This correction v bear market discussion is interesting … but does it change anything for my investing routine? Not really. My investing doesn’t change whether we are in a deep-yet-brief correction or a multi-year bear market. Either way, I continue to find durable well-managed businesses to own and I hold on to them irrespective of current market cycle. I also keep a portion of my portfolio in cash (see my portfolio here) so when prices decline, I am able to scoop up some bargains.
In a post last month (When’s the market bottoming?), I pointed out that I could never predict (except with the hindsight) how long would it take stocks to recover. Because I invest my dry powder cash in a mechanical manner (e.g. invest X% when the S&P 500 goes down by Y%), the amount of dry powder I’d have deployed at any given time is simply a function of how much the market has dropped from its peak. It wouldn’t matter when I expect the market to turn the corner, or how quick (or protracted) the decline has been. So if it were an average bear market (see Chart B above), it would take me up to an year to deploy all my dry powder. It turned out however that this was a sharp and short plunge and thus my cash got invested in about a month. No sweat, though. This is exactly how I meant it to be.
Today, 70% of my dry powder is invested in stocks. I had a very busy March this year. Between February 21st and March 23rd, I was busy picking stocks. In about a month, I bought several hundred thousand dollars’ worth of individual stocks.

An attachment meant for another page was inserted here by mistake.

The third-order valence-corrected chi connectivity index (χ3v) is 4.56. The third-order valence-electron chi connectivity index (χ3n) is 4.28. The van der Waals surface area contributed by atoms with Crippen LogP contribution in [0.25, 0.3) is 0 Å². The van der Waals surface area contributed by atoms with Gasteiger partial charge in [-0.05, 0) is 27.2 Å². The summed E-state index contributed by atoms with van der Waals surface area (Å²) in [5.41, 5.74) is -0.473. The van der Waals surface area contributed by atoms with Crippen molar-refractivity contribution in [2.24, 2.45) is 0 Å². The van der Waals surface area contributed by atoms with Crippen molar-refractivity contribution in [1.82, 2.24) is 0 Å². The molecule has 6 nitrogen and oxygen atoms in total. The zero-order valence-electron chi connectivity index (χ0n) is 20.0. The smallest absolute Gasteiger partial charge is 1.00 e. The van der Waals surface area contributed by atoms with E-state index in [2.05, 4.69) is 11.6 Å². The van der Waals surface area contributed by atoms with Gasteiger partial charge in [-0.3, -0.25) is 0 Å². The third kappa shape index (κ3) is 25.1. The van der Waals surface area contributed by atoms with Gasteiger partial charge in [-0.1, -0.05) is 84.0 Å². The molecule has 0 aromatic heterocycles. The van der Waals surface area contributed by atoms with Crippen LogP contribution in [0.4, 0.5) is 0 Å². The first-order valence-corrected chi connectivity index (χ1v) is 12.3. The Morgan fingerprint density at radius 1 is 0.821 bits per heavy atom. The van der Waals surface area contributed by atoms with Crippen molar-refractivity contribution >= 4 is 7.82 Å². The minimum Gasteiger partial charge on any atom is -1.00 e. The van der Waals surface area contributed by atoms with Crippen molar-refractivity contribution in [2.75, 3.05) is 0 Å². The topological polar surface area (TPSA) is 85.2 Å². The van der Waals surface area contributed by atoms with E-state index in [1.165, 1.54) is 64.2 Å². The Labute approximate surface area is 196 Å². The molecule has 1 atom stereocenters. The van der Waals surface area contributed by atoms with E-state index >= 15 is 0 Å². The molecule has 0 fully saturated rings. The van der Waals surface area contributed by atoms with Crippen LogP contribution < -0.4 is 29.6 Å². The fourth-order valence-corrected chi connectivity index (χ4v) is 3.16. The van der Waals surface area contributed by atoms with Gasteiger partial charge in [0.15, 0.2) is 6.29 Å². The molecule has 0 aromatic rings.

How I identified good stocks so quickly? I didn’t. It was an on-going process. I spend far more time monitoring how my businesses are doing than watching the stock market itself. I read quarterly reports (10Qs), listen to CEO/CFOs’ quarterly commentaries, monitor their press releases, and once a year read annual reports (10K) and proxies (DEF14 forms). For each stock I own (and any other that I am researching), I keep notes on their quarterly performance, capital allocation decisions, any management changes, and generally what I learn from their SEC filings. With my notes handy and access to current valuations (via Morningstar and ValueLine subscriptions), it doesn’t take me long to identify which stocks I want to buy. As you can see from my March 17thpost, most of the companies I bought were already in my portfolio. I was very familiar with their business models and felt comfortable increasing my ownership in them.
There have been 4 great stock market buying opportunities in my lifetime. The coronavirus has given us the 5th. […] The market may have bottomed at an intraday low of 2191 on March 23 or it may not have. I do believe that shares bought at these prices will prove to be quite rewarding over the next few years, and perhaps a lot sooner. If you missed the other 4 great buying opportunities, the 5th one is now front and center.
He’s been buying stocks. I take inspiration from him.